Hate for foreigners is believed to be the most common cause of politically motivated violence in Germany. In daily life, the hate surfaces in fights between ethnic groups of young people or racial slurs, but it also manifests itself on an organized level. For example, over the 13 years of its existence National-Sozialistischer Untergrund, a powerful extremist formation, has committed 10 murders, not to mention countless offenses like beatings of foreigners.

Violence against foreigners and religious minorities in Germany was reported 22,7 % more often in 2011 that in 2010. Commentators generally call into question the extremists crime data supplied by police as it frequently brackets violence stemming from political radicalism with ordinary hooliganism or banditry, meaning that the death toll may actually be higher.

Completely new motivations behind extremist violence became became a part of the picture in 2011. The campaigning of extraordinary intensity which accompanied the year’s elections across Germany prompted a tide of vandalism, the targets being political banners, etc. The heightened incidence of this type of crime evidently correlated with brewing tensions in the German society. The same conclusion was drawn from the fact that the number of political rallies held in 2011 came out unusually high and that they often involved fighting with opponents, the devastation of public property, and conflicts with police. The latter, it must be noted, constitute a particularly frightening syndrome. The traditional German respect for law is evaporating, with the aggressive inclinations of the young coming to the foreground. In 2011, the number of attacks on policemen reached 1284, a level hitherto unthinkable in the country. Overall, it is clear that the public status of the police in Germany has plummeted.

The German government largely pretends to overlook the problem and carefully avoids touching upon the root causes behind the protests. The response to the demonstrations in Dresden commemorating the February, 1944 U.S.-British bombing of the city, which took over 100,000 lives of civilians, exemplified the approach. Young people from all over Germany, mostly aged around 18, attended the rally. For this generation, the U.S. is not the country which authored the Marshall Plan and supplied food to West Berlin by air, but the one continuously waging aggressive wars worldwide. The memorial event which the German administration hoped to conduct as a ceremony of reconciliation eventually evolved into an outbreak of destructive rage. The young people evidently did not feel like forgiving Berlin’s strategic allies for the barbarian strikes and expressed the attitude as they knew – in the form of a violent spree. Fights and escapades targeting the police took place in the process.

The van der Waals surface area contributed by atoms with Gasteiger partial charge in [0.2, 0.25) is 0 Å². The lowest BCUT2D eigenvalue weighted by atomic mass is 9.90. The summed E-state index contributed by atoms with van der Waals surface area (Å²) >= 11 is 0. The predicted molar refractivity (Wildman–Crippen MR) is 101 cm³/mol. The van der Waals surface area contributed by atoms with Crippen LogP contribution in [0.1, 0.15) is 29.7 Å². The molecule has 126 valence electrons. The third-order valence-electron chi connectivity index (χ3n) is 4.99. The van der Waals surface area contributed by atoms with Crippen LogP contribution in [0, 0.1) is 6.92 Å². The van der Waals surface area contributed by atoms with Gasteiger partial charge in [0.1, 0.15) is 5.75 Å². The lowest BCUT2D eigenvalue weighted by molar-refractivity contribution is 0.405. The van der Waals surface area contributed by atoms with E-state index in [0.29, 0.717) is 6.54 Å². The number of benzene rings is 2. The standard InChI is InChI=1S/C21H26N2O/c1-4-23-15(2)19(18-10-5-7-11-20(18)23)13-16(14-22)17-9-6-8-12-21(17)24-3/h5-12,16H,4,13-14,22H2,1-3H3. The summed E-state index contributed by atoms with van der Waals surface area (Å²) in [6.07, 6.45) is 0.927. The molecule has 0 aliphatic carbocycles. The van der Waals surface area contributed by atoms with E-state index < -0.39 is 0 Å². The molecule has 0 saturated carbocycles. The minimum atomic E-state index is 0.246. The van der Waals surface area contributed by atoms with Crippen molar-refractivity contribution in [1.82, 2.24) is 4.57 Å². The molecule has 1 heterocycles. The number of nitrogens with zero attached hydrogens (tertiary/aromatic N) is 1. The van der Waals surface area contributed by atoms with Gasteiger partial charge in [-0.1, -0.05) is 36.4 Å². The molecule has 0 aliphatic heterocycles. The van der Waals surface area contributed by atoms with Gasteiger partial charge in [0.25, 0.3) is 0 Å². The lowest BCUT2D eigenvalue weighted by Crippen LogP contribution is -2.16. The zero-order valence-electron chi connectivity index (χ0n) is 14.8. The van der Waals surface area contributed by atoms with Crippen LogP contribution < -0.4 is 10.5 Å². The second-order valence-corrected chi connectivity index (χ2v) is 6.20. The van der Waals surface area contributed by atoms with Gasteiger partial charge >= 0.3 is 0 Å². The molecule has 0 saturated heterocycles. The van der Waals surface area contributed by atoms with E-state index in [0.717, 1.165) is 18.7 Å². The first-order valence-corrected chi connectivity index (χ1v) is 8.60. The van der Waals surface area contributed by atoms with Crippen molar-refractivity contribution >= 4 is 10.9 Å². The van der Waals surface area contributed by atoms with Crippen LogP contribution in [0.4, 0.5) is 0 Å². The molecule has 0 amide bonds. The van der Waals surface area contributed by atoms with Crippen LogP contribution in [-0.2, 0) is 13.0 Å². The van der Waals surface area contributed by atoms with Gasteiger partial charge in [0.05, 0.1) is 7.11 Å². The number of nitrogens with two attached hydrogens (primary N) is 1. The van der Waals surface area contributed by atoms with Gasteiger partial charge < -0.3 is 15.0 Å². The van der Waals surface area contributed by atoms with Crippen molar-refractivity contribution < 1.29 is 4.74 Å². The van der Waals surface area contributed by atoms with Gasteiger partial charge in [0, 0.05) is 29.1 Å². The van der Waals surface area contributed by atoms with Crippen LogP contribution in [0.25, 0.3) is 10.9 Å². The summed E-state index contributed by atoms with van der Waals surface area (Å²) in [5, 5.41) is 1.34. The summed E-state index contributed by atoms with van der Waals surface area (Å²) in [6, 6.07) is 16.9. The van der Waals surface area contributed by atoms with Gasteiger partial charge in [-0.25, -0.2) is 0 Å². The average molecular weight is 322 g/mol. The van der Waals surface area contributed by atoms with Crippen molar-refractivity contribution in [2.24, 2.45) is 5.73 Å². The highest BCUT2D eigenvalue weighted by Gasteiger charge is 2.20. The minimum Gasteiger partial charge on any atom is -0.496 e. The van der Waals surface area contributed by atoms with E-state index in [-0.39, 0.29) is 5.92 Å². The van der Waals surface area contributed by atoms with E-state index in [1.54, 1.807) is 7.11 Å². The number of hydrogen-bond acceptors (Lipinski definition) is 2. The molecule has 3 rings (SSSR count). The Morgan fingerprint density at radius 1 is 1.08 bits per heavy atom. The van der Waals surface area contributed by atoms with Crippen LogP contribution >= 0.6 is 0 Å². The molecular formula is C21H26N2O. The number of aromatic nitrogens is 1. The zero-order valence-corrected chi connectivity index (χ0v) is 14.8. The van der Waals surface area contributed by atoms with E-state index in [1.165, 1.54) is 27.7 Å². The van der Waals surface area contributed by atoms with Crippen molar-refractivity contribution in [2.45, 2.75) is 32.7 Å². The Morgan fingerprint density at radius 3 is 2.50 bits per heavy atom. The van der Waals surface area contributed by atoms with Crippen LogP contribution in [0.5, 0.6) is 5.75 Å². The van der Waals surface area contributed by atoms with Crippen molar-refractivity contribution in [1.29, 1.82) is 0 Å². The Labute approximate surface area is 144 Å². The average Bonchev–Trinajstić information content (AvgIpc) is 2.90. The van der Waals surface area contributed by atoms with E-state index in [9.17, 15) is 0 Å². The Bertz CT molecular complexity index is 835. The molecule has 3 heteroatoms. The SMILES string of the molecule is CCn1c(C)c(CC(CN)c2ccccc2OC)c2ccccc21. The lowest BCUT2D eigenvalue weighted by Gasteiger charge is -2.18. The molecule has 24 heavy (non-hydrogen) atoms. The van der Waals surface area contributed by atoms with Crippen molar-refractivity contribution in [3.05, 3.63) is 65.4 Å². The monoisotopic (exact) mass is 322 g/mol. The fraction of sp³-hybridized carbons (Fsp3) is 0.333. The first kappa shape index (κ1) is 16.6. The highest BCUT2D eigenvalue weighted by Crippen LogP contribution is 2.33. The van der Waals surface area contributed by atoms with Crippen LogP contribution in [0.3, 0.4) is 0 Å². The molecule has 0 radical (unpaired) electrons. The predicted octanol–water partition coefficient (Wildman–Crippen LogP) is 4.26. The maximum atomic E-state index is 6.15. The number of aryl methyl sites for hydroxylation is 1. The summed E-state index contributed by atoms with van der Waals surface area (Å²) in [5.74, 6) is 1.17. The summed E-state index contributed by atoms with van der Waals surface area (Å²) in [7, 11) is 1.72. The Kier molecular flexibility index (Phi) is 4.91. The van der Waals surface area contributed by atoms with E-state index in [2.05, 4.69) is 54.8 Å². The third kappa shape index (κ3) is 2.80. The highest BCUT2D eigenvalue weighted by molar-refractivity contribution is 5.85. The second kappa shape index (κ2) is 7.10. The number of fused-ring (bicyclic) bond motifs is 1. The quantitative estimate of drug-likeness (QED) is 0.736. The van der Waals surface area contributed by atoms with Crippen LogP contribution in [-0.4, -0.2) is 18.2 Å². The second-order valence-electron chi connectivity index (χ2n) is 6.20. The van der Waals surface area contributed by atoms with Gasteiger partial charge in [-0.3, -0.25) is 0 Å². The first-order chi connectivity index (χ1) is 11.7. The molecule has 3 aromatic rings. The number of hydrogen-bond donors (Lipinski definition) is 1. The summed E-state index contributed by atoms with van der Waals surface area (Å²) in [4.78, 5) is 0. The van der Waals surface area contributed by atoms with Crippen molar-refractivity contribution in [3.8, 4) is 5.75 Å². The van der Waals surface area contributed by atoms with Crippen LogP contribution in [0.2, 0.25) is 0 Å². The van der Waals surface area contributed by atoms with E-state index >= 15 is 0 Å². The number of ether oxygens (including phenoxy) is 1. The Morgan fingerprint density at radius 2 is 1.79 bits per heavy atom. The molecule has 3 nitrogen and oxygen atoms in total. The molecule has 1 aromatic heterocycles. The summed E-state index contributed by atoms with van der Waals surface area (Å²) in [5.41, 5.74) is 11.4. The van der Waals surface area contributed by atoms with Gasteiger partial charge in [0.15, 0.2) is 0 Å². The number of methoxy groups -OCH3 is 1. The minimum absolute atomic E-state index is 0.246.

The mourning day thus turned into a day of protests, and that happens to be the scenario the German government fears most. In the foreseeable future, the focus of the protests will continue to drift from loosely defined subjects such as U.S. globalism and multiculturalism specifically towards Germany’s cooperation with the hyper-ambitious Washington. It factors into the situation that the younger Germans are hardest hit by the crisis which the U.S. financial policies inflicted on the entire Europe.

A sense of aversion to their own government is getting stronger among the new generation of Germans who are paying too high a price for trans-Atlantic solidarity, and sparring with the police is just one element of the reaction. Chances are that looking at Germany, a country of law-abiding citizens where political conflicts nevertheless translate into street chaos, gives a glimpse of the future awaiting the whole Europe.